Fountain and Mather finished the book in December 2019. By March 2020, they were given the green light by the Breckenridge Heritage Alliance, publisher of the book, and all materials were ready to be laid out. Then the pandemic arrived in Summit County.
“One week later, (Executive Director Larissa O’Neil) calls me and said we just got our funding cut drastically, and we have to put a hold on the book,” Fountain said. He was then able to get an anonymous donor to help get the book printed this year.
Formatted so that it’s broken up by decade, the largest section of the book deals with Summit County’s more modern history: the 1970s. The one chapter is 84 pages long and deals with the U.S. Forest Service burning the abandoned company town of Tiger to the ground because hippies were squatting there. The Forest Service owned the land of Tiger, not the B&B Mines Co. as the company originally thought.
Fountain interviewed about a dozen of the residents and used their photos of the area. Because the mining company couldn’t afford security, the people moved in and made the town their home. They created stoves to stay warm, and repaired and furnished cabins.
“What’s neat is that some of these hippies stayed in Breckenridge and were very successful and are today businesspeople,” Fountain said, adding that they ran electrical and plumbing companies and sold real estate.
“If you go out there today, there is not anything left of the town,” Fountain said about Tiger. “Just the site and a few footprints.”
Today, Breckenridge and the county have preserved 1,800 acres of B&B land as open space thanks to a multimillion-dollar purchase in 2005.
1864: Willey, Red and Smith discovered the Tiger lode.
1881: The I.X.L. Mining and Milling Co. was organized.
1904: John A. Traylor visits Summit County and inspects the I.X.L. mine.
1917: John A. Traylor organizes the Royal Tiger Mines Co.
1929: The Great Depression starts.
1938: The Royal Tiger Mines Co. files for bankruptcy.
1939: John A. Traylor dies at his home in Denver.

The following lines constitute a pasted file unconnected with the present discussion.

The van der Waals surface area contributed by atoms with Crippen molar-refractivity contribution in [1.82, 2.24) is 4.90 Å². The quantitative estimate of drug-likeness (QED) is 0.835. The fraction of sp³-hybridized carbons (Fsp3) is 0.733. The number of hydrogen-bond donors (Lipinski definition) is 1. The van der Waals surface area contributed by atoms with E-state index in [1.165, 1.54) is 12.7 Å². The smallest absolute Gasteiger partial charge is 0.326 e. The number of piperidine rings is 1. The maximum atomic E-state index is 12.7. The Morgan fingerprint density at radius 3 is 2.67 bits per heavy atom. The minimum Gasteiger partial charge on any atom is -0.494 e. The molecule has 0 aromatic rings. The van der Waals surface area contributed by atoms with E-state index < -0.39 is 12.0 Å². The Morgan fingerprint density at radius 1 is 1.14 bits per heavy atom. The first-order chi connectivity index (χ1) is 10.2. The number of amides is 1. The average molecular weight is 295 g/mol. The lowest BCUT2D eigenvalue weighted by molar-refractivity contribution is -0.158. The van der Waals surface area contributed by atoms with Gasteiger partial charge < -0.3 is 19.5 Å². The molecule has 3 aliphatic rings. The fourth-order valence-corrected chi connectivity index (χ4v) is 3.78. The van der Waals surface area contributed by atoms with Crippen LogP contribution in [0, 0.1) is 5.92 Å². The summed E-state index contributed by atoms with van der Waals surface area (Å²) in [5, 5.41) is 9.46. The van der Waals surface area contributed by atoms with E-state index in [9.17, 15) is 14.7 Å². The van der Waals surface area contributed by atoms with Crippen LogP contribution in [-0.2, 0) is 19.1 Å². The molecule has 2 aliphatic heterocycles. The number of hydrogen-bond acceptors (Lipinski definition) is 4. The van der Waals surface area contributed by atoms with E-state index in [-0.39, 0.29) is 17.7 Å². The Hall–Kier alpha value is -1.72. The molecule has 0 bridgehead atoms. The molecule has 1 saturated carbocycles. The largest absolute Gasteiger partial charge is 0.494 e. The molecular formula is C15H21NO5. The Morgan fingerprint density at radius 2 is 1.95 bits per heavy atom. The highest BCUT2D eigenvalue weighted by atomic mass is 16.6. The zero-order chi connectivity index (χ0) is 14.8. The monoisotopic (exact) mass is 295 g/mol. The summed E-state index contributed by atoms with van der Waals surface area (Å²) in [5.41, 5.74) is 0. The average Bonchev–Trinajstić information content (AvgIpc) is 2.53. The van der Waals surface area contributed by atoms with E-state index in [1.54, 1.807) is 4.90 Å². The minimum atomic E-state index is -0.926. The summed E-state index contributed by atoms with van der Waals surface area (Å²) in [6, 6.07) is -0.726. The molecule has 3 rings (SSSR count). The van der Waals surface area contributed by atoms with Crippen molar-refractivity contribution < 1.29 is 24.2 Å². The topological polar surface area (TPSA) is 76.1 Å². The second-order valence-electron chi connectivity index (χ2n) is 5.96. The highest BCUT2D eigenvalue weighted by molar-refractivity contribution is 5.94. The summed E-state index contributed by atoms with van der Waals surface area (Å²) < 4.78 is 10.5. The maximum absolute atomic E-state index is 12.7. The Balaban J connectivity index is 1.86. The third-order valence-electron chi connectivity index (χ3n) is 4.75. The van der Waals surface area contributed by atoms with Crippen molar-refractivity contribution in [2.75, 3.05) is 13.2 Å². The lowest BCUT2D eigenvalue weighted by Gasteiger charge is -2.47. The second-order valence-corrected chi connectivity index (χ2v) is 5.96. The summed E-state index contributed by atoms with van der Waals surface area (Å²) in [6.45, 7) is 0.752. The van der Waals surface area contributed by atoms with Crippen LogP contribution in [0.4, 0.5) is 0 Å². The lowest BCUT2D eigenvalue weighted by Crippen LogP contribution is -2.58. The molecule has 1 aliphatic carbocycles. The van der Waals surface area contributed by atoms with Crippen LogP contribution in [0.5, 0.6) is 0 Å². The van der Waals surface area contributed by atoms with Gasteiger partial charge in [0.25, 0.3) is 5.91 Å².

1942: Mining of minerals not essential to the war effort is forbidden.
1943: The B&B Mines Inc. is formed.
1945: Precious metals can be mined again.
1968: John B. Traylor becomes president of the B&B Mines.
1973: The U.S. Forest Service has the Red, White and Blue Fire Department burn down the town of Tiger.
2003: John B. Traylor dies at the age of 89.
Just because the stories of the Traylors are finished doesn’t mean Fountain and Mather are done writing. Within a month, they hope to have published a book all about the Country Boy Mine. Next year, they are aiming to release one called “Chasing the Dream: Ghosts Towns, Historic Sites, Post Offices and Train Stops.”
The idea of writing about old town sites came to him during a morning walk in Hawaii in the spring. While he has already written a book on some locations such as Swandyke, he narrowed his focus on a region that contains 26 spots. Some are old railroad stops that are now intersections, while others are post offices connected to remote mining offices that didn’t have a town.
“The only one that’s still an active town is Breckenridge,” Fountain said. “All the others are gone.”
The book is only about two-thirds of the way done, and it’s already the size of both Traylor books combined — with the Breckenridge chapter alone being roughly the size of the latest release — and it will likely be three or four volumes.
“I think (the town sites book) will be the most interesting book I have ever written,” Fountain said. “People are going to find that book really interesting.”